A meeting of the joint admission board of IITs recommended an increase of 600 seats – a hike of 14% — in the number of seats allotted to women, taking the total quota to 1,440 seats.
Officials, however, said the exact number could vary and will be decided on a year to year basis.
The committee also recommended awarding merit scholarships regardless of parental income to all female students based on merit. However, this has to be approved by the IIT council.
The quota increase will be from the “supernumerary” or excess seats, in the IITs, a senior HRD official said. The quota will be increased every academic year from 2018 till the number of female students touched 20%.
Currently, women make up just 8% of the student strength at 23 IITs across the country.
The increase won’t affect the existing number of seats for male candidates and the changes will be implemented over a maximum of eight years.
“The 20% supernumerary seats will be filled by female candidates who have cleared JEE-Advanced…so merit is followed,” said another official.
A sub-committee under the chairmanship of professor Timothy Gonsalves was formed to find ways to rectify the situation in the institutes.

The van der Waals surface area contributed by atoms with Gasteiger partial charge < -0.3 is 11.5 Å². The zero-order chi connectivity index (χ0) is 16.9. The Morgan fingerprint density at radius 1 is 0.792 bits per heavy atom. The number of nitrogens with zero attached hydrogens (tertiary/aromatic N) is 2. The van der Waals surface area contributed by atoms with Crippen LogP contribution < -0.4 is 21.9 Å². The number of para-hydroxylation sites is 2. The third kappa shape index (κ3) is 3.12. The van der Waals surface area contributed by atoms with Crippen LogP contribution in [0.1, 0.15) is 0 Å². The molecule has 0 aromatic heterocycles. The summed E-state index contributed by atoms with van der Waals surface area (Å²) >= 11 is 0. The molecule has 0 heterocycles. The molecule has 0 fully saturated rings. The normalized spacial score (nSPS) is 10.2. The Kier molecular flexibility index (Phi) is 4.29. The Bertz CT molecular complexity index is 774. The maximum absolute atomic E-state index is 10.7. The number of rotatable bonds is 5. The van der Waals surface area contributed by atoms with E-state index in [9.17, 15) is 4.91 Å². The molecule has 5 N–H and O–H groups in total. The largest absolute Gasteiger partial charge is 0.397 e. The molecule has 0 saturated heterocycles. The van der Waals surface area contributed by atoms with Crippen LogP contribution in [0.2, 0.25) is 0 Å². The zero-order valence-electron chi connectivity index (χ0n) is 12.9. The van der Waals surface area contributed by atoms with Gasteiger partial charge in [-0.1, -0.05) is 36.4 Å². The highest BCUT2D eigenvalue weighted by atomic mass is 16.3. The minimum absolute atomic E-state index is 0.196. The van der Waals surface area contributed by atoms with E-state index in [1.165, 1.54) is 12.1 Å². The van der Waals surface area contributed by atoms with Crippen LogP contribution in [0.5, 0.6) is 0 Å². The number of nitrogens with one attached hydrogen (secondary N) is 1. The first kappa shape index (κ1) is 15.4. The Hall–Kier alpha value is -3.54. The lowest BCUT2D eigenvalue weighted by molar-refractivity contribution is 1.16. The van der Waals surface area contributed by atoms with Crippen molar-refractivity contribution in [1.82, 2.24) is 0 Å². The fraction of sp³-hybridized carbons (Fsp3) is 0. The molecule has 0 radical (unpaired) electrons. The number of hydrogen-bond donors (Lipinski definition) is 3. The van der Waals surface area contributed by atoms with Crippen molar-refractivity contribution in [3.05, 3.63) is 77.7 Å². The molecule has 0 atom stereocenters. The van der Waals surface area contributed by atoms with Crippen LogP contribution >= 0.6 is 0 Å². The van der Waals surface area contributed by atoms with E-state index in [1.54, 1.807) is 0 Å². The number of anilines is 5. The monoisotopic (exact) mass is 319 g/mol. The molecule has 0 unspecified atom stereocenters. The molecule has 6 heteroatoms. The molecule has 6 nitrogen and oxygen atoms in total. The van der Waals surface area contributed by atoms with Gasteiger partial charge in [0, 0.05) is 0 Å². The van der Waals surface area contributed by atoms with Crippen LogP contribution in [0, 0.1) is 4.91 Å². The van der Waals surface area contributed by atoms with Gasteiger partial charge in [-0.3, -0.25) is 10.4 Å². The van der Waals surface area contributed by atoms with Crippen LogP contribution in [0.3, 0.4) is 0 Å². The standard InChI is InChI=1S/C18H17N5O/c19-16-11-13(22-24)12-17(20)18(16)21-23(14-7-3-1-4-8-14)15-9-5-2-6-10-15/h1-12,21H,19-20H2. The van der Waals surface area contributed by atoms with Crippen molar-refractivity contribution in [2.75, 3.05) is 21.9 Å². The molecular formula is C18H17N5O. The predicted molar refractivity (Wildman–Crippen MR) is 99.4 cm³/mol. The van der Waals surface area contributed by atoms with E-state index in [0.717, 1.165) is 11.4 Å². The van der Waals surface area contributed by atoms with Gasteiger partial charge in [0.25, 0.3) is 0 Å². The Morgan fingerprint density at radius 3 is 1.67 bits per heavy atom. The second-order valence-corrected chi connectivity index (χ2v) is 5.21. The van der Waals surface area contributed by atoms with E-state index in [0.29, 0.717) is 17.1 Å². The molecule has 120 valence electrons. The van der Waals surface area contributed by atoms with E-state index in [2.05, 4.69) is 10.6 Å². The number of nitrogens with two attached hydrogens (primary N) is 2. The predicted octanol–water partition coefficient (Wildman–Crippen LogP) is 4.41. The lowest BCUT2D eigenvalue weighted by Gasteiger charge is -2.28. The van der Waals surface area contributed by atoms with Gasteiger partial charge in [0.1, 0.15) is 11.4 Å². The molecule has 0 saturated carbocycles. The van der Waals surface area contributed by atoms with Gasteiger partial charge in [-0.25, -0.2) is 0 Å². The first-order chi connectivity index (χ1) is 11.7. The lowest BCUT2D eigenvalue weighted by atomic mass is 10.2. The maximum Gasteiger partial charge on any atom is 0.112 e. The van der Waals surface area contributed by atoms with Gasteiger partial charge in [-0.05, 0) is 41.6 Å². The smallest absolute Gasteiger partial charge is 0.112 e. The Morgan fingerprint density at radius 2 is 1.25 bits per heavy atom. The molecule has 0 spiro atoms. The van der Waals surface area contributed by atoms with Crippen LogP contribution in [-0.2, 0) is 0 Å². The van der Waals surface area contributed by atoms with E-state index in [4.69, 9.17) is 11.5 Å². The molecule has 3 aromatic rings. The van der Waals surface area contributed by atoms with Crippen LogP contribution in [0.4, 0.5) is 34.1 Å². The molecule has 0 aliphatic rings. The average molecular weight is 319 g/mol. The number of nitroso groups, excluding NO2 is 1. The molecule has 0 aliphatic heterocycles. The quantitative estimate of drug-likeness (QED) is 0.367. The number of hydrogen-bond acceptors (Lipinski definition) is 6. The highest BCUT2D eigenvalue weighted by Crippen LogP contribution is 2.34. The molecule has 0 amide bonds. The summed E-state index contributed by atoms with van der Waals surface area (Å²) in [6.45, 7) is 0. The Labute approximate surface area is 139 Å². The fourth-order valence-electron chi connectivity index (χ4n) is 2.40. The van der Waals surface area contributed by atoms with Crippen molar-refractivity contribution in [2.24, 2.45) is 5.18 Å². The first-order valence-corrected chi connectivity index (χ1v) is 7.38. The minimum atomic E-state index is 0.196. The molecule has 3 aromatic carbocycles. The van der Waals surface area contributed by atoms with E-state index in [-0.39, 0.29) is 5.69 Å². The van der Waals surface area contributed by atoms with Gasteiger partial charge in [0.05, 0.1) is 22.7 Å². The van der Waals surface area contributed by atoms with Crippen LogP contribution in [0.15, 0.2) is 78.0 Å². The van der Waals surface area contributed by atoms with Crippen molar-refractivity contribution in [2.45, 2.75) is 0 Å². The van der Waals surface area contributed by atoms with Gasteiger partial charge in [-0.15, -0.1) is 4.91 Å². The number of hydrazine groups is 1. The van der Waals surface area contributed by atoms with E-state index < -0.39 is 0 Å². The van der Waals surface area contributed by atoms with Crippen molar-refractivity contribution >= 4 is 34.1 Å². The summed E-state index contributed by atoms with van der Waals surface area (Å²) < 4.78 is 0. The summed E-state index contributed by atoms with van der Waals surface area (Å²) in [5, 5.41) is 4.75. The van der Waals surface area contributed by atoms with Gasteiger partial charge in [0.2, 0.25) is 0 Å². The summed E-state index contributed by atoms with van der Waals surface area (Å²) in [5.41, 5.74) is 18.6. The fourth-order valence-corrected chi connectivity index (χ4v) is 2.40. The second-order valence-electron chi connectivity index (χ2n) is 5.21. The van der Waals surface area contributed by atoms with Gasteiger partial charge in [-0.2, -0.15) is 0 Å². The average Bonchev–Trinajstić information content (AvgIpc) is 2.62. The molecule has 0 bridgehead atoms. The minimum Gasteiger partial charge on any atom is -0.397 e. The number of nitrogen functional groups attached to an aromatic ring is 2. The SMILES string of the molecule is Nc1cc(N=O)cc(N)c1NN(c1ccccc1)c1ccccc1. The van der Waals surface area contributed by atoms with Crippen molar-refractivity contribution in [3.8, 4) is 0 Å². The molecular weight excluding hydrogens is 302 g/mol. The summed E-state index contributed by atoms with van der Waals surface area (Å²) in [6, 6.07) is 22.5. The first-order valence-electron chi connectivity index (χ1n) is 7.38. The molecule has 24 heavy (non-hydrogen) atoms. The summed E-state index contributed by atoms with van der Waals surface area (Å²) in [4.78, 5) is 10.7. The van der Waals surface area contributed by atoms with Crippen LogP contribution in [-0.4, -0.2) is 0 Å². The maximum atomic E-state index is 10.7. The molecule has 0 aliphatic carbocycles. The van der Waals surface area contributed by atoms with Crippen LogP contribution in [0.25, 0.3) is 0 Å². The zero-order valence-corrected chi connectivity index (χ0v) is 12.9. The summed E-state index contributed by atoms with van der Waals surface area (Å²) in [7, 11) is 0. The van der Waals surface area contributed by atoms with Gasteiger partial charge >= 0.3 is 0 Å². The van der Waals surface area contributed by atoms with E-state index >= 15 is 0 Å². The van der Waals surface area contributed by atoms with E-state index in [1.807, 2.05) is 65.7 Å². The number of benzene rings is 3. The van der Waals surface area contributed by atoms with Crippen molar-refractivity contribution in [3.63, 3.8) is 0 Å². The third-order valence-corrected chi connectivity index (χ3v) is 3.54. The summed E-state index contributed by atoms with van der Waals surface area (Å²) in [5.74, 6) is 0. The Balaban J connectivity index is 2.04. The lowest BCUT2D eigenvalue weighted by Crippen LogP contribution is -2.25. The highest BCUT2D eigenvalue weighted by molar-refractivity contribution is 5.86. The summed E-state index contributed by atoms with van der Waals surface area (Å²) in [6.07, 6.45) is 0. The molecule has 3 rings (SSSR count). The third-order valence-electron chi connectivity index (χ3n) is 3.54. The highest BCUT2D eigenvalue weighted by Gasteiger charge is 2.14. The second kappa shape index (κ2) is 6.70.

It was learnt that there was a 2% dip in the number of girls who cleared JEE-Advanced in 2016 compared to 2015.
While more than 1,000 women cracked the examination — roughly 10% of the total 10,000 seats — in 2015, approximately 840 made it to the institutes in 2016-17.
“The number of seats for male candidates will not be affected and this will help IITs achieve the target by 2020. Also, only candidates who have already qualified in JEE-Advanced will be considered,” an official added.
The IITs are among India’s best institutes and regularly ranked high in global surveys but are plagued by a paltry number of women students, seen as the Indian’s society’s belief that men are more suited for technical jobs.
“Due to societal preferences and biases in India, by and large, it is the sons who are sent for coaching rather than equally talented daughters. Holding traditional, paternalistic views, parents may believe that they are acting in the best interests of the girls, that they are protecting them from a hostile society that they are preparing them for a suitable feminine role in life,” a recent report said.
Besides, the admissions panel also decided that all candidates will get seven rounds of counselling, two more than the present number.